I am, and will always be a work in progress. Here's to hope. 🙂

Sending so many good vibes your way. Thank you for sharing. Thank you for reading. Thanks for continuing to fight. 

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SafetyNurse1968 has 20 years experience as a ADN, BSN, MSN, PhD and works as a Assistant Professor.

9 Followers; 36 Articles; 13,239 Visitors; 209 Posts

On 2/28/2019 at 5:24 PM, safetypin said:

Thank you for sharing, @SafetyNurse1968. I thoroughly love your articles- they are so informative and interesting, and I'm happy (from reading another thread) to see that sharing with others your nursing insights is a form of therapy. As someone with a history of depression, I enjoyed reading this though my heart goes out to those who have survived such an ordeal. This is truly heartbreaking. 

Oh my! You made my day. It means so much to know that someone is reading and enjoying. So appreciate you.

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Tomascz has 3 years experience as a ASN, CNA, RN and works as a CMSRN.

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Looks like our favorite Nursing prerequisite, "empathy", may be  a direct result of said trauma (mines 7 by the way).

Here's the Cliff notes version: <https://bigthink.com/mind-brain/childhood-trauma-adult-empathy?rebelltitem=2#rebelltitem2> 

And the professional one: <https://journals.plos.org/plosone/article?id=10.1371/journal.pone.0203886>

I've long had the opinion that genuine empathic ability was an early acquired defense mechanism to anticipate the risk of harm and was manipulative in the sense that it could give the operant the ability to manipulate his/her interactions to avoid harm. Somebody else needs to do that study because I've run out of time.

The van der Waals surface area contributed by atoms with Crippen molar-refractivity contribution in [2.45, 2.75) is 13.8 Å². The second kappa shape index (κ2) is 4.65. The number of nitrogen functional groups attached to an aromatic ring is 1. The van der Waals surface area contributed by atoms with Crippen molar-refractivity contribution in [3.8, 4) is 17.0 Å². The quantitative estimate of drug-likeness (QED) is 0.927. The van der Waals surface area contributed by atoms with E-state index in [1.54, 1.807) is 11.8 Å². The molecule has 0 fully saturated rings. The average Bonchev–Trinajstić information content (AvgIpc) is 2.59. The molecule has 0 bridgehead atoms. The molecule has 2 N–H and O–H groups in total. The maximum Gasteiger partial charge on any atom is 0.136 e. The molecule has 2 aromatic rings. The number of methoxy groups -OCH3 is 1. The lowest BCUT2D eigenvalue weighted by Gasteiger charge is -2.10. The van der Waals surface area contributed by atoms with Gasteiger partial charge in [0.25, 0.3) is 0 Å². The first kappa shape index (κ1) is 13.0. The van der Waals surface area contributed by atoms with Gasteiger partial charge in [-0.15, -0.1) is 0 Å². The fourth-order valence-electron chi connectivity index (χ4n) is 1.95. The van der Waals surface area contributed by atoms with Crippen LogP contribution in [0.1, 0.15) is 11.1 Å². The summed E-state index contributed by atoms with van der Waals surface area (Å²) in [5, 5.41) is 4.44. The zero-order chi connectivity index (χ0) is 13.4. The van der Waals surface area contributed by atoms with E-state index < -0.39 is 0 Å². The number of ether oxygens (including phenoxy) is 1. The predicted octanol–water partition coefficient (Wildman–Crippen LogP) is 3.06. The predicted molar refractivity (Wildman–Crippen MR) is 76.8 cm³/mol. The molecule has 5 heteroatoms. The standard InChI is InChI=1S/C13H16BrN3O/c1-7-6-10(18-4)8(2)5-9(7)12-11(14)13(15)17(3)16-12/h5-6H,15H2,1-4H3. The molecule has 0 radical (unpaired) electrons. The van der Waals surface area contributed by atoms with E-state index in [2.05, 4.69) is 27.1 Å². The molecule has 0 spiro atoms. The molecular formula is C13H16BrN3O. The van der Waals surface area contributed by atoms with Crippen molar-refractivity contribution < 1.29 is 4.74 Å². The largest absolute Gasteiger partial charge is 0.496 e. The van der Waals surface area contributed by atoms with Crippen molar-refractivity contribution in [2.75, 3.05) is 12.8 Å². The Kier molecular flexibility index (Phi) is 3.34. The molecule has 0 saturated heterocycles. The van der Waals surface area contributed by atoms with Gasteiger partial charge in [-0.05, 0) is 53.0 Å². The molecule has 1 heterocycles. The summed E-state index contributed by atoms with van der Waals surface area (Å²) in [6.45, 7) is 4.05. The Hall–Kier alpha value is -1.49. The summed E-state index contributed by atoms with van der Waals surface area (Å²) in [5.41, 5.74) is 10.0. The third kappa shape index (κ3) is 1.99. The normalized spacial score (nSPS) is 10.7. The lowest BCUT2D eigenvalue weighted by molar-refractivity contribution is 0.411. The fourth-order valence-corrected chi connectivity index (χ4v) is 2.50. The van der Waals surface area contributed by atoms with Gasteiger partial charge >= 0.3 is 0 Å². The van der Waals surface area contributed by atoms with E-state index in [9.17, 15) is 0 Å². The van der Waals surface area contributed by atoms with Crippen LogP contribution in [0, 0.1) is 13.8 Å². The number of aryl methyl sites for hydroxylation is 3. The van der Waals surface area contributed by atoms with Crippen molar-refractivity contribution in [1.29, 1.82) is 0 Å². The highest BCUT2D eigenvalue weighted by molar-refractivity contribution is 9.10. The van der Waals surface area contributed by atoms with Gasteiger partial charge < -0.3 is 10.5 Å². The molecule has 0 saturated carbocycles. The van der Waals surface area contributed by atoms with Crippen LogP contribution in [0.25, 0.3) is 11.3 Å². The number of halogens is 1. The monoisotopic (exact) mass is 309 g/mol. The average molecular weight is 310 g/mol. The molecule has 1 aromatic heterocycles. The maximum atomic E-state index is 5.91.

So much for "learning" to be empathic, especially as it applies to nursing skills.

 

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SafetyNurse1968 has 20 years experience as a ADN, BSN, MSN, PhD and works as a Assistant Professor.

9 Followers; 36 Articles; 13,239 Visitors; 209 Posts

On 3/24/2019 at 8:12 AM, Tomascz said:

Looks like our favorite Nursing prerequisite, "empathy", may be  a direct result of said trauma (mines 7 by the way).

Here's the Cliff notes version: <https://bigthink.com/mind-brain/childhood-trauma-adult-empathy?rebelltitem=2#rebelltitem2

And the professional one: <https://journals.plos.org/plosone/article?id=10.1371/journal.pone.0203886>

I've long had the opinion that genuine empathic ability was an early acquired defense mechanism to anticipate the risk of harm and was manipulative in the sense that it could give the operant the ability to manipulate his/her interactions to avoid harm. Somebody else needs to do that study because I've run out of time.

So much for "learning" to be empathic, especially as it applies to nursing skills.

 

This is a great addition to this conversation. I went and quickly read the "cliff notes". I'm wondering about something you said at the end "so much for learning to be empathetic" - are you suggesting we can't learn to be empathetic? I don't think you are. There's interesting research out there about how to teach empathy as well. I have two daughters - one is adopted, with a traumatic childhood, and she has empathy levels off the charts, the other is my biological child - we've really had to work with her to be empathetic with her siblings. I know it's anecdotal, but wanted to share my personal experience.